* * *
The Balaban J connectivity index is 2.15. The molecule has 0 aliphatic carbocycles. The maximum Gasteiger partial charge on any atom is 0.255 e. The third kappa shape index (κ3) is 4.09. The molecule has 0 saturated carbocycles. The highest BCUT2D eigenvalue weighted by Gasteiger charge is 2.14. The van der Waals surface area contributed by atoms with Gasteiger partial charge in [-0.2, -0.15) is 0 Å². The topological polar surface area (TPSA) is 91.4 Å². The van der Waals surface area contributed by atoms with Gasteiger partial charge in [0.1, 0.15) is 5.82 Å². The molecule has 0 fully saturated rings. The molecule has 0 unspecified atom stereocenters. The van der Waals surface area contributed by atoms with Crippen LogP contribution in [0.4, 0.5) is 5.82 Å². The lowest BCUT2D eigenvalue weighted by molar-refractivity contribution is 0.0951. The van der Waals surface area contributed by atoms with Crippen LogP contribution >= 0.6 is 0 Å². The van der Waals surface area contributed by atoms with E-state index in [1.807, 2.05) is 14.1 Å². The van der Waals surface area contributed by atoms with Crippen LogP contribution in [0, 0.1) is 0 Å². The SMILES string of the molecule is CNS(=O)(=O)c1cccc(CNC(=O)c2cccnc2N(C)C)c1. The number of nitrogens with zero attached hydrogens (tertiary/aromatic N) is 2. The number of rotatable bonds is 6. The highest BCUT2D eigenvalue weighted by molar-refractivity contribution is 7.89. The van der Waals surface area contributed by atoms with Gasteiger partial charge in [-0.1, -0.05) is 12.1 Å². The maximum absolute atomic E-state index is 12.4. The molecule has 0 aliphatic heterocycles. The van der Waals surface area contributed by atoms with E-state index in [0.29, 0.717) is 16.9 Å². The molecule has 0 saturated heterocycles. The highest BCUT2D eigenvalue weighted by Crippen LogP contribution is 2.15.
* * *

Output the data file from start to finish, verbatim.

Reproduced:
The Balaban J connectivity index is 2.15. The molecule has 0 aliphatic carbocycles. The maximum Gasteiger partial charge on any atom is 0.255 e. The third kappa shape index (κ3) is 4.09. The molecule has 0 saturated carbocycles. The highest BCUT2D eigenvalue weighted by Gasteiger charge is 2.14. The van der Waals surface area contributed by atoms with Gasteiger partial charge in [-0.2, -0.15) is 0 Å². The topological polar surface area (TPSA) is 91.4 Å². The van der Waals surface area contributed by atoms with Gasteiger partial charge in [0.1, 0.15) is 5.82 Å². The molecule has 0 fully saturated rings. The molecule has 0 unspecified atom stereocenters. The van der Waals surface area contributed by atoms with Crippen LogP contribution in [0.4, 0.5) is 5.82 Å². The lowest BCUT2D eigenvalue weighted by molar-refractivity contribution is 0.0951. The van der Waals surface area contributed by atoms with Crippen LogP contribution >= 0.6 is 0 Å². The van der Waals surface area contributed by atoms with E-state index in [1.807, 2.05) is 14.1 Å². The van der Waals surface area contributed by atoms with Crippen LogP contribution in [0, 0.1) is 0 Å². The SMILES string of the molecule is CNS(=O)(=O)c1cccc(CNC(=O)c2cccnc2N(C)C)c1. The number of nitrogens with zero attached hydrogens (tertiary/aromatic N) is 2. The number of rotatable bonds is 6. The highest BCUT2D eigenvalue weighted by molar-refractivity contribution is 7.89. The van der Waals surface area contributed by atoms with Gasteiger partial charge in [-0.1, -0.05) is 12.1 Å². The maximum absolute atomic E-state index is 12.4. The molecule has 0 aliphatic heterocycles. The van der Waals surface area contributed by atoms with E-state index in [0.29, 0.717) is 16.9 Å². The molecule has 0 saturated heterocycles. The highest BCUT2D eigenvalue weighted by Crippen LogP contribution is 2.15.